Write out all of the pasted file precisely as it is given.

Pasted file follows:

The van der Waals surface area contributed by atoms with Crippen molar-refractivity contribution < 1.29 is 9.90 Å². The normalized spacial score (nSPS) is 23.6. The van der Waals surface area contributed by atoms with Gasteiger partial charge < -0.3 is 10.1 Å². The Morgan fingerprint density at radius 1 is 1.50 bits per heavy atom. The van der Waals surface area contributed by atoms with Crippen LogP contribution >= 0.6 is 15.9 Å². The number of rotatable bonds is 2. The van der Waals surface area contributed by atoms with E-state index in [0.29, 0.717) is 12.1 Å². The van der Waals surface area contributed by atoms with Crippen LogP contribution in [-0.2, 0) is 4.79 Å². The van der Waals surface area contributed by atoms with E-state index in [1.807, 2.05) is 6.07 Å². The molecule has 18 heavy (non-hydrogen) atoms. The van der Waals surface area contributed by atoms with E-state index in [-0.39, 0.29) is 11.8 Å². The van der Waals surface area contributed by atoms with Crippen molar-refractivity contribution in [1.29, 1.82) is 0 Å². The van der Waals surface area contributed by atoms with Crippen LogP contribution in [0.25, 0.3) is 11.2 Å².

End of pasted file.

The van der Waals surface area contributed by atoms with Crippen molar-refractivity contribution < 1.29 is 9.90 Å². The normalized spacial score (nSPS) is 23.6. The van der Waals surface area contributed by atoms with Gasteiger partial charge < -0.3 is 10.1 Å². The Morgan fingerprint density at radius 1 is 1.50 bits per heavy atom. The van der Waals surface area contributed by atoms with Crippen LogP contribution >= 0.6 is 15.9 Å². The number of rotatable bonds is 2. The van der Waals surface area contributed by atoms with E-state index in [0.29, 0.717) is 12.1 Å². The van der Waals surface area contributed by atoms with Crippen LogP contribution in [-0.2, 0) is 4.79 Å². The van der Waals surface area contributed by atoms with E-state index in [1.807, 2.05) is 6.07 Å². The molecule has 18 heavy (non-hydrogen) atoms. The van der Waals surface area contributed by atoms with E-state index in [-0.39, 0.29) is 11.8 Å². The van der Waals surface area contributed by atoms with Crippen molar-refractivity contribution in [1.29, 1.82) is 0 Å². The van der Waals surface area contributed by atoms with Crippen LogP contribution in [0.25, 0.3) is 11.2 Å².